- Tesla fell 4% before the opening bell on Tuesday after missing Wall Street’s delivery expectations.
- It delivered just over 405,000 in the fourth quarter, missing analysts’ forecast of 430,000.
- Shares of the electric car maker plunged 69% last year, wiping nearly $700 billion off its market value.
Tesla reported its fourth-quarter production and delivery totals on Monday – again disappointing investors a year after losing nearly $700 billion in market value.
The electric carmaker said it delivered 405,278 vehicles in the October-December period, bringing its 2022 total to a record 1.3 million.
But that was below Wall Street analysts’ forecast that Tesla would deliver 431,117 vehicles in the fourth quarter, according to Refinitiv data.
Shares fell 3.56% to $118.80 before the opening bell on Tuesday.
Tesla’s latest report also showed that it produced 34,423 more cars than it delivered, meaning supply outpaced demand for the third quarter in a row.
The company’s shares tumbled 69% last year as slowing demand, rising interest rates and Chief Executive Elon Musk’s chaotic takeover of Twitter spooked investors.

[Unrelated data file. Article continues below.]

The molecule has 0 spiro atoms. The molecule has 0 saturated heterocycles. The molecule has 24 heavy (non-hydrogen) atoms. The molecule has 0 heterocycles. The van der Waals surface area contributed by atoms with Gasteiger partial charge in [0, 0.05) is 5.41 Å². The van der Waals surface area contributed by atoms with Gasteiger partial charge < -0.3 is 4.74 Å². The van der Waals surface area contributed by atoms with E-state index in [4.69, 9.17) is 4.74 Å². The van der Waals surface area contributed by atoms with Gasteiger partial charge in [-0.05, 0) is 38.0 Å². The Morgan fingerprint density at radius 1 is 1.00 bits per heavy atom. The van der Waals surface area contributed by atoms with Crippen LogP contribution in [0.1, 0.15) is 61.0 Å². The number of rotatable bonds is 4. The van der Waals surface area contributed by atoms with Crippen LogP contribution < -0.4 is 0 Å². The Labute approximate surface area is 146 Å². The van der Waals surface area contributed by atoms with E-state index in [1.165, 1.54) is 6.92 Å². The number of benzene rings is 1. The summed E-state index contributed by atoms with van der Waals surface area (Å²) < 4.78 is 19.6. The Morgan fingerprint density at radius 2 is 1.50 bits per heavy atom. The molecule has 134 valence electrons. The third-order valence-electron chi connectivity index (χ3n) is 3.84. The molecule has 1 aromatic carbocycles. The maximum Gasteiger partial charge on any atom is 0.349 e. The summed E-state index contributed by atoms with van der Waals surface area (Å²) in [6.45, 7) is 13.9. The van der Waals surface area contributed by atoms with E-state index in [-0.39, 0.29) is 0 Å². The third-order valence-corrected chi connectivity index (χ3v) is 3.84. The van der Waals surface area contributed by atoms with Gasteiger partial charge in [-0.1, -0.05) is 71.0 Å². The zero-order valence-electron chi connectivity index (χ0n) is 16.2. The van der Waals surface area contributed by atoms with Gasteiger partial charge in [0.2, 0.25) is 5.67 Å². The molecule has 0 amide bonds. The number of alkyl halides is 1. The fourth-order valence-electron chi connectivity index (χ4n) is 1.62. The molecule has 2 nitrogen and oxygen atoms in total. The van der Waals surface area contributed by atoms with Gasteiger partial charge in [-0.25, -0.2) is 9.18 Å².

Its market value will fall from $1.06 trillion to $389 billion in 2022, according to Refinitiv data — meaning it lost a record $672 billion to investors.
“For most of 2022, Tesla’s stock price looks more like a well-regarded old car than a shiny, stylish machine,” said Russ Mold, investment director at AJ Bell.
“Given quarterly deliveries were lower than management’s expectations, there does not appear to be an immediate change in the company’s pace in 2023,” he added.
According to Reuters, Tesla is about to announce major changes to deliveries to promote Greater China executive Tom Zhu to lead North American factories, sales and services.
The move would make Zhu the electric carmaker’s second-highest-profile executive — at a time when Musk is under pressure from shareholders to step down as CEO.
Tesla shares have plunged 47% since Musk completed his acquisition of Twitter on Oct. 27, with analysts warning the social media giant is distracting him from his role as Tesla boss.
But Musk blamed rising interest rates for Tesla’s stock price plunge last year, which he said made cash more attractive than stocks, sparking a broader market sell-off.
read more: Tesla reportedly promoted its Chinese boss to head of U.S. factories and sales, making him No. 2 behind Elon Musk as $700 billion plunge spooks investors